I first became aware of the FX Cold War spy drama The Americans from Dorothy Rabinowitz’s preview of season 1 in the Wall Street Journal. Rabinowitz’s preview remains online under the heading “The spies next door.” Ms. Rabinowitz returned to the series for season 4 in “Suburbia’s Soviet agents.”
I have Ms. Rabinowitz to thank for hooking us on the series. If you are hooked on it, as we are, no further explanation is necessary, but you will especially enjoy Martha Bayles’s fine appreciation in the new (Summer) issue of the Claremont Review of Books: “The Americans–A fan’s notes.” If you’re not familiar with the series, Bayles’s appreciation will give you a good idea what you’re missing.
Set in the 1980’s, The Americans holds the mirror up to reality in a manner that could not be more timely. Renewed for its fifth and sixth seasons, the series avoids the moral relativism to which so much modern entertainment falls prey. As a show about espionage, the characters constantly engage in deception, and yet at some point they all hunger for the truth. And the writers deftly illustrate the humanity of both the Soviets and the Americans, while never glossing over their essential differences. The Americans manages to shine light on some of the most serious 21st-century threats to our nation, and reminds us that we have still have the strength to push back.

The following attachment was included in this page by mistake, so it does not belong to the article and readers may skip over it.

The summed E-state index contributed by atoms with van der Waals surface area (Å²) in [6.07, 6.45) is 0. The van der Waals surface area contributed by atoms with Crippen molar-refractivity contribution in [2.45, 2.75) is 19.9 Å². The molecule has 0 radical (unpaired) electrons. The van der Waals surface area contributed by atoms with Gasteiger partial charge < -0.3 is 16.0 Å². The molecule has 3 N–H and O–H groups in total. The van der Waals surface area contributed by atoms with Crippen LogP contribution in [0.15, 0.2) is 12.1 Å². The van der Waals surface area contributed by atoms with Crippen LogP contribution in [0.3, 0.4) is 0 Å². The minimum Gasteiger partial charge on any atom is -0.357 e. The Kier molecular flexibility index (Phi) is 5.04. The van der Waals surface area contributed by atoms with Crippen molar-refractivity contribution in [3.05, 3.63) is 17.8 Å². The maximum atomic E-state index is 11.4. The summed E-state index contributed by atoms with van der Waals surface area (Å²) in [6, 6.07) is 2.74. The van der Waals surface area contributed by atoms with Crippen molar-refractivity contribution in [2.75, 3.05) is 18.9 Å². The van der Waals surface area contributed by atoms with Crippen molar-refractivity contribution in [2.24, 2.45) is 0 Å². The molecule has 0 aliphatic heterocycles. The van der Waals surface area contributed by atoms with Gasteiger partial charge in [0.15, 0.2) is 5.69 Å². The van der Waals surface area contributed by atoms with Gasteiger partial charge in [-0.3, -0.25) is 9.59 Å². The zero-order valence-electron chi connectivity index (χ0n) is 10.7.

Martha Bayles covers film and television for the Claremont Review of Books in every issue. We asked our friends at the CRB to make her essay on The Americans accessible online as part of our usual quarterly preview of the magazine. As I mentioned, Bayles’s essay on The Americans appears in the new issue. You can avail yourself of the most cost-effective political education in the United States with a subscription to the CRB at the heavily subsidized price of $19.95 a year. Subscribe by clicking on Subscription Services at the link and get immediate online access thrown in for free.